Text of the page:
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Director Alexander Payne Returns to Middleburg Film Festival

Reunites with Paul Giamatti in The Holdovers

Because Alexander Payne’s film Nebraska helped launch the first Middleburg Film Festival in 2013, there’s symmetry in his return to the Director Spotlight this year. With him, he brought The Holdovers, his eighth feature film and one that united him with his Sideways actor Paul Giamatti.

In the movie, Giamatti plays a curmudgeonly instructor at a 1970’s-era New England prep school forced, as punishment for flunking the son of a big donor, to babysit students who must remain on campus during Christmas break. The universally disliked teacher ends up forging a makeshift family with a “damaged, brainy troublemaker” – a student played by an ingenue actor Dominic Sessa, who was a drama student at one of the four Massachusetts boarding schools where the movie was filmed – and the school’s cook, who just lost her only son in Vietnam, played by Da’Vine Joy Randolph.

Why a boarding school a half century ago? Payne quipped, “The script was ready,” a reference to the recently resolved writers’ strike. But on a deeper level, he says he liked a script the author David Hemingson wrote for a series pilot with the same theme, and ordered up a feature-length version. He says he wanted to return to a period in film that made the biggest “imprint” on his own sensibilities as a filmgoer. But it’s not a period film, rather a film produced as if it were a low budget film actually made in the 1970’s, complete with seventies-appropriate fonts in the title screen.

He typically detests “period” pieces that overdo attention to detail – “Look at this wallpaper; look at this costume; look at these hairdos and look at these period appropriate kitchen appliances.” Rather than immerse the viewer in the film, they become more of an attention draw than the actual story. By shooting in Massachusetts, he says he found many locations which haven't changed since the era. “There's a candle pin bowling alley there; there's a diner and they're really unchanged.” The fictitious academy is an amalgam of four boarding schools and a public school, and the extras included 150 “teenage boys with the right hair.”

Beyond atmospherics, of course, there’s the assembled talent. Of Giamatti, he said, “The reason he wasn’t nominated for an Oscar [for Sideways] was because he made it look so easy.” Giamatti rises to a level of professionalism like Meryl Streep or Sir Laurence Olivier, he added, admitting he often asked for a third or fourth take of a scene that was already perfect, “because I can and because in that moment I become as much filmgoer as filmmaker, just wanting to see what he’d do with it.”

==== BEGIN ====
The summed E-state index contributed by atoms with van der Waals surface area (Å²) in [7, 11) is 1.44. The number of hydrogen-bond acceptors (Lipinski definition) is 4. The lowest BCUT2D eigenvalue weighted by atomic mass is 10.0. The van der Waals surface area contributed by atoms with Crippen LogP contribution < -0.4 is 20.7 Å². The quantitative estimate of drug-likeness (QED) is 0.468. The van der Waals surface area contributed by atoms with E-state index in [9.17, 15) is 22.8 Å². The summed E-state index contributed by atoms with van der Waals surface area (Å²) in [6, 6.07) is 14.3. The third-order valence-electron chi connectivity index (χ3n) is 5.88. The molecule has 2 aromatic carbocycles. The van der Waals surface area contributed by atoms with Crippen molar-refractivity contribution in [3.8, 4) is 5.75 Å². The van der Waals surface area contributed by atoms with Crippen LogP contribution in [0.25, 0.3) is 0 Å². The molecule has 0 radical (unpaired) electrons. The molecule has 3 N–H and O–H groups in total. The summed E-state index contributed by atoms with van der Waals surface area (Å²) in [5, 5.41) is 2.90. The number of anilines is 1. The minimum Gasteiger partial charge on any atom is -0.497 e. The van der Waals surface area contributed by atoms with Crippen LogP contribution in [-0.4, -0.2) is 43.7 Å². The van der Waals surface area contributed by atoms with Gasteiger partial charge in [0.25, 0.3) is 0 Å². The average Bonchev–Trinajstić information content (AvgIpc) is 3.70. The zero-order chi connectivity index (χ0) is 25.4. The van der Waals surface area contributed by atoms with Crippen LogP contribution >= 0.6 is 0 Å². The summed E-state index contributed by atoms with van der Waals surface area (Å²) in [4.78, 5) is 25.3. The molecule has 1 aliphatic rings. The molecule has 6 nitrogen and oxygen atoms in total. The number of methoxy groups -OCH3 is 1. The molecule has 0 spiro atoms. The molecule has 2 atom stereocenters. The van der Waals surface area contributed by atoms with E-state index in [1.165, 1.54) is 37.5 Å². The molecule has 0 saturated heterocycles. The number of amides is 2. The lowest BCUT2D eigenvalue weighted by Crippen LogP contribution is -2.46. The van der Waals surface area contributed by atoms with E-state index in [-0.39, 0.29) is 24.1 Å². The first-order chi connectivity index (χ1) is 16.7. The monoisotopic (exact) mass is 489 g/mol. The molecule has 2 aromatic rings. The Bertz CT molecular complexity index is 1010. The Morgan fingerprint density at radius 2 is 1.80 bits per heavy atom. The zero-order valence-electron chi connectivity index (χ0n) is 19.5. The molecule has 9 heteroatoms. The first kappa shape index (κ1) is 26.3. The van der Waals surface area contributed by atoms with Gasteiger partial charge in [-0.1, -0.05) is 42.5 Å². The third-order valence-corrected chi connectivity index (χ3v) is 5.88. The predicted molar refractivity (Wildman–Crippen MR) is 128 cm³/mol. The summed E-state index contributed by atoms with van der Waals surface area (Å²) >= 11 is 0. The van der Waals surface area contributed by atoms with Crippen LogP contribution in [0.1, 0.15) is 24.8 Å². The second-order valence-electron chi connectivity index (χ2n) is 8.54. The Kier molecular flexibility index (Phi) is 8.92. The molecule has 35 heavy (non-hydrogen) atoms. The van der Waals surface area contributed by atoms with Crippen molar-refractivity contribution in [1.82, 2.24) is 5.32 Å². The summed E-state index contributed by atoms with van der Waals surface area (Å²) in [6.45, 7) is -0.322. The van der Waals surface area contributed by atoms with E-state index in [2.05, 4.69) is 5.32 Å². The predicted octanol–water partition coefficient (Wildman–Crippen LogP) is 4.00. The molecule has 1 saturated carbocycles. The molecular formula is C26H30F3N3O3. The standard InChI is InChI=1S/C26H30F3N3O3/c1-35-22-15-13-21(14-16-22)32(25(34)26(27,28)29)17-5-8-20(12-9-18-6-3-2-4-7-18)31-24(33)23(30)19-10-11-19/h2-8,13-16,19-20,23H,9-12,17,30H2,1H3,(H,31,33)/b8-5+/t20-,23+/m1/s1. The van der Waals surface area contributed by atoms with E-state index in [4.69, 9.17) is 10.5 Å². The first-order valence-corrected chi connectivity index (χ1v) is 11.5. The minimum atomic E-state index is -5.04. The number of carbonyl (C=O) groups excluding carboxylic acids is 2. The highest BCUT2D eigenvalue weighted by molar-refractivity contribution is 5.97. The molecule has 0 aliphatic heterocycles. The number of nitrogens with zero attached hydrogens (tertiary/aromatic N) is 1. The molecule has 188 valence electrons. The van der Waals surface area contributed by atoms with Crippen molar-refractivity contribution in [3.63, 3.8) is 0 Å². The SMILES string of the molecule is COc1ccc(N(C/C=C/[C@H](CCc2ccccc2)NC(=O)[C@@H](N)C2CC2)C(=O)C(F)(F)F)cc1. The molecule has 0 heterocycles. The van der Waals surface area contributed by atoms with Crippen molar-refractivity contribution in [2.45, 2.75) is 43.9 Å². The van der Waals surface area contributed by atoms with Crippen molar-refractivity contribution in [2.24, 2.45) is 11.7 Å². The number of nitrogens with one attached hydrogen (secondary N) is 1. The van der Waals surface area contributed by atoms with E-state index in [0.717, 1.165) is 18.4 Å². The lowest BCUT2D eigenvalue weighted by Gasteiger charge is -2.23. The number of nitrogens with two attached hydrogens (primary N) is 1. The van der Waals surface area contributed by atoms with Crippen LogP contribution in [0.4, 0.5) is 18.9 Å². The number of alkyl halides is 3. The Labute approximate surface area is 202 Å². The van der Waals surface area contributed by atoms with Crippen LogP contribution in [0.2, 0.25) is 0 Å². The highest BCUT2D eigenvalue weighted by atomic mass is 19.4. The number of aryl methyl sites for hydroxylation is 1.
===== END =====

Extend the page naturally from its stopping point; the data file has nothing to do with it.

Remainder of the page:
It's an approach he takes into all of his filmmaking, assembling all the right ingredients, then waiting to see what happens. “If I don't have a really great idea of how the scene should go, that's okay. We'll figure it out.” He explains that filmmakers should embark on each film with the same eagerness and nervousness as their first, but especially with “curiosity about how it's going to turn out.... It's like cooking. You try to get good ingredients. You don't know exactly how your recipe is going to turn out. Every time you make it. It's a little bit different. We just hope it's edible!”

Payne has been lauded for how often he can make audiences both laugh and cry in the same movie. It’s not so much intention as observation that lends his work that facility, he says, and maybe that comes from his second career choice, journalism. “I'll say this. I think that it's comedy directors who are uniquely at that depth, not drama directors. Comedy directors are most capable to achieve what's called emotional effects without sentimentality.”

Being a truly great director may also rely on another quality: “The degree to which you can make friends with despair. Honestly, if you want to be a filmmaker, it's not a job choice. It's a lifestyle choice and part of that lifestyle is making friends with despair – how long it takes to get things done. What happens if you fail? Picking yourself up, blocking yourself off. It's a tough road. And now, at 62 I certainly feel more grateful than ever.”

We’re grateful for two reasons: That Payne also has made himself a friend of the Middleburg Film Festival and that The Holdovers will at least in part quench our thirst for more of Giamatti after Billions’ last season is history.

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